living design history

February 5, 2015

 

A client asked us why we would propose to keep a mediocre old building on a new project. After all, we are proposing a much larger building, with significantly newer technology. A quick thought occurs: it is not worth saving. Mediocrity should be removed, such that creative energies can flow freely. Tearing down multistory buildings is a violent act, yet it is rarely questioned in our pursuit of the next great thing.

 

The wood and masonry framed structure in the above image is mediocre. It is one of millions in Asia where buildings host lively street life and residential activity above. It is surrounded by the latest design effort: 50 story buildings and high-end retail malls. Maintaining such an artifact presents an opportunity to engage with the human endeavour. An endeavour of 50 years ago or 5000 years ago, regardless, working with a mediocre artifact is an opportunity to connect.

 

Old buildings, when they can be incorporated into modern life, give people the opportunity to see things differently. A cost benefit analysis can answer questions of cost, sustainability, practicality and income, but this is just stuff, just data, just about the thing. Culturally, we are interested about what it says about living. What does it do to the lives that we lead.

 

Jane Jacobs was a Romanticist, and although some of her thoughts had as many defects if implemented as her critiques, she did some great things. Her Romantic preference for keeping old buildings was recently summarized by The Philosophers Mail:

3. There should be a mix of old and new buildings 

Because old buildings have already paid off the costs of construction, their rent is lower. This allows poorer people and companies to have places to live and work, rather than forcing them out as in a neighbourhood-wide renovation. A few newer buildings can then be permitted in order to draw in wealthier people and businesses. Jacobs believed that each neighbourhood should have both, preventing areas from simply being “rich” or “poor,” and encouraging people of very different backgrounds to live together.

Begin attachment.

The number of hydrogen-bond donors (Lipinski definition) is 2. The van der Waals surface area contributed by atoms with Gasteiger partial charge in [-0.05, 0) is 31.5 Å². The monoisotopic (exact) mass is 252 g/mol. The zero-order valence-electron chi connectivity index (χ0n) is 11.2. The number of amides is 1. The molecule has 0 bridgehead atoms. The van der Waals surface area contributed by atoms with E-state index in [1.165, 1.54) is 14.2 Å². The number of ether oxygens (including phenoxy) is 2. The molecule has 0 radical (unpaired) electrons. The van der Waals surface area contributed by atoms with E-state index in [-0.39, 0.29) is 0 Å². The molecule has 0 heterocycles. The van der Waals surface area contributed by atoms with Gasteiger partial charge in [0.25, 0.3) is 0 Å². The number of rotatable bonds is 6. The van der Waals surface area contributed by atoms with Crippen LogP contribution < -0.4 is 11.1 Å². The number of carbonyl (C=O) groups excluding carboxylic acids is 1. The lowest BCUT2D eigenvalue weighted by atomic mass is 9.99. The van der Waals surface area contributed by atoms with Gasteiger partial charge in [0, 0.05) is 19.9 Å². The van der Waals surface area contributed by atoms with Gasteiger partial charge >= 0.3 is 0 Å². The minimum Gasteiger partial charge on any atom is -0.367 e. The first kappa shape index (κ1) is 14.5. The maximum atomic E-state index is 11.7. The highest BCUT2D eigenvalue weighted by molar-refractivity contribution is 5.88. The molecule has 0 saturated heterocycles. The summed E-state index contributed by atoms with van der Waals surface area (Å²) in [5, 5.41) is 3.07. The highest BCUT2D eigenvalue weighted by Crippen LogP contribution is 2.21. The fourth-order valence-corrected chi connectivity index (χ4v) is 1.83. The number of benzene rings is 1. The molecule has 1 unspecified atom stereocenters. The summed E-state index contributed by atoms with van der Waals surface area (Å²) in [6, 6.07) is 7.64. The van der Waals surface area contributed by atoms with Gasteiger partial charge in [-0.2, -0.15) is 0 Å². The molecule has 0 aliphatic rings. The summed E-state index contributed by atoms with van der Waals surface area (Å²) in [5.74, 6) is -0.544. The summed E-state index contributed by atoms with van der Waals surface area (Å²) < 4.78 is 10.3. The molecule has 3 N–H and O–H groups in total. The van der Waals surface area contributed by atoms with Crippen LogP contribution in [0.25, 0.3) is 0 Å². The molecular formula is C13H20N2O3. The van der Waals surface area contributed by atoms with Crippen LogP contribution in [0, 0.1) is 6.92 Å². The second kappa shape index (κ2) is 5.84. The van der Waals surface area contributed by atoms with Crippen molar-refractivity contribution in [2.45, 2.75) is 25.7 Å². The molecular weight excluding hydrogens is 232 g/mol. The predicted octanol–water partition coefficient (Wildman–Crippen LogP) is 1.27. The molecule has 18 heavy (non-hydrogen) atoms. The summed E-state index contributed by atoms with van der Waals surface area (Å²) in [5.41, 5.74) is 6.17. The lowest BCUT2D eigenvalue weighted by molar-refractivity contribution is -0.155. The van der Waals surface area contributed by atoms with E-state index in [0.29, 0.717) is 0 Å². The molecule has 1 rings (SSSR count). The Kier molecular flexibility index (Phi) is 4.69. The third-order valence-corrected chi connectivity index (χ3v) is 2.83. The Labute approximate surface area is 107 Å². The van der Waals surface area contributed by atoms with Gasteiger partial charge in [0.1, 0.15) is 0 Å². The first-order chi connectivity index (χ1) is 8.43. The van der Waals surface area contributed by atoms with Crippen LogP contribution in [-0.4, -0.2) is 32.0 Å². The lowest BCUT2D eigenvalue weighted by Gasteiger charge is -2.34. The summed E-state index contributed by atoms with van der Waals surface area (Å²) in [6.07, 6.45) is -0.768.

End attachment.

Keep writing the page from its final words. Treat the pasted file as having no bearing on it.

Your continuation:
After 80 years of modernism, and modernist's disastrous City Planning, we know that some buildings look really bad after the newness has washed off. Maintenance: the old building in the image above has been artfully crafted, cared for and maintained. Retaining old buildings allows people to connect with history, if they so choose. 

 

Continuity of community life... sure it's different when new technology changes life, but people need time to evaluate the change, to evaluate if new is better than old, or if new is simple cheaper than old, or if old actually is better because it accommodates new life better. People are adaptable... and we navigate in rather complex seas.

 

Understanding the past, is one great way to move forward. It helps people to avoid repeating our past. Restoring old buildings can lead to repeating the past. Eliminating old buildings can lead to wasteful expenditures on chasing short-term newness... where the next is always superficially better than the previous thing.

 

Buildings, because they shape our potential perspectives, have the ability to guide our thoughts, to inform our lives. Retaining some old buildings, when understood through care-taking and well-crafted maintenance, provide people moving about our society an opportunity to contextualize the vagaries of the here and now. It is not the thing, the building, but the living: how we interact with opportunities presented.

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